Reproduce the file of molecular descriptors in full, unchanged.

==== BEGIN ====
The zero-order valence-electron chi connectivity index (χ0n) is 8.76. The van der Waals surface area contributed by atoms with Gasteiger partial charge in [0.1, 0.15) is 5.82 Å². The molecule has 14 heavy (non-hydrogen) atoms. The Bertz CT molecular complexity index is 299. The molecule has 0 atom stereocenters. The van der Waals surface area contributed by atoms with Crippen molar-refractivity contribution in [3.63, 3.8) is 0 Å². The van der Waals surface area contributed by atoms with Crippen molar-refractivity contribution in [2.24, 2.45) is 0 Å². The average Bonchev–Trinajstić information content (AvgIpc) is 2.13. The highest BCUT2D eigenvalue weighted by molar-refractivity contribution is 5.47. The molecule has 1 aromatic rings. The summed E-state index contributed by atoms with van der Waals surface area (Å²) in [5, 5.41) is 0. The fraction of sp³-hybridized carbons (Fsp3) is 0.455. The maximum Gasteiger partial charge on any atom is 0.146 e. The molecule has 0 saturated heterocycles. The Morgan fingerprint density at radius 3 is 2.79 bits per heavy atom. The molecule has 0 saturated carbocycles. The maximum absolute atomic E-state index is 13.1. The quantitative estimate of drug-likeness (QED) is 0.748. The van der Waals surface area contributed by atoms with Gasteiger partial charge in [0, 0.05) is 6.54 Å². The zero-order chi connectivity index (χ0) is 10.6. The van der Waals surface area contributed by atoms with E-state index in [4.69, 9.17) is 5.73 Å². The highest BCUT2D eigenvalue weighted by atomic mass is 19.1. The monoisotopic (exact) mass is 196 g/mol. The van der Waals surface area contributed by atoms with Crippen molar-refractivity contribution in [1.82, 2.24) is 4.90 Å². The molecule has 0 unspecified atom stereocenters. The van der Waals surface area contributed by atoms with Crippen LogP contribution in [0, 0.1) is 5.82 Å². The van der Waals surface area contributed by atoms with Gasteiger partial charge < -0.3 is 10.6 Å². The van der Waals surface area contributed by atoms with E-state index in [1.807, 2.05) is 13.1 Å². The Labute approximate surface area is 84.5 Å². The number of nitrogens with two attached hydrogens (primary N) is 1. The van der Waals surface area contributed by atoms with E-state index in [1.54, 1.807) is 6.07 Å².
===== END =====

The zero-order valence-electron chi connectivity index (χ0n) is 8.76. The van der Waals surface area contributed by atoms with Gasteiger partial charge in [0.1, 0.15) is 5.82 Å². The molecule has 14 heavy (non-hydrogen) atoms. The Bertz CT molecular complexity index is 299. The molecule has 0 atom stereocenters. The van der Waals surface area contributed by atoms with Crippen molar-refractivity contribution in [3.63, 3.8) is 0 Å². The van der Waals surface area contributed by atoms with Crippen molar-refractivity contribution in [2.24, 2.45) is 0 Å². The average Bonchev–Trinajstić information content (AvgIpc) is 2.13. The highest BCUT2D eigenvalue weighted by molar-refractivity contribution is 5.47. The molecule has 1 aromatic rings. The summed E-state index contributed by atoms with van der Waals surface area (Å²) in [5, 5.41) is 0. The fraction of sp³-hybridized carbons (Fsp3) is 0.455. The maximum Gasteiger partial charge on any atom is 0.146 e. The molecule has 0 saturated heterocycles. The Morgan fingerprint density at radius 3 is 2.79 bits per heavy atom. The molecule has 0 saturated carbocycles. The maximum absolute atomic E-state index is 13.1. The quantitative estimate of drug-likeness (QED) is 0.748. The van der Waals surface area contributed by atoms with Gasteiger partial charge in [0, 0.05) is 6.54 Å². The zero-order chi connectivity index (χ0) is 10.6. The van der Waals surface area contributed by atoms with E-state index in [4.69, 9.17) is 5.73 Å². The highest BCUT2D eigenvalue weighted by atomic mass is 19.1. The monoisotopic (exact) mass is 196 g/mol. The van der Waals surface area contributed by atoms with Crippen molar-refractivity contribution in [1.82, 2.24) is 4.90 Å². The molecule has 0 unspecified atom stereocenters. The van der Waals surface area contributed by atoms with Crippen LogP contribution in [0, 0.1) is 5.82 Å². The van der Waals surface area contributed by atoms with Gasteiger partial charge < -0.3 is 10.6 Å². The van der Waals surface area contributed by atoms with E-state index in [1.807, 2.05) is 13.1 Å². The Labute approximate surface area is 84.5 Å². The number of nitrogens with two attached hydrogens (primary N) is 1. The van der Waals surface area contributed by atoms with E-state index in [1.54, 1.807) is 6.07 Å².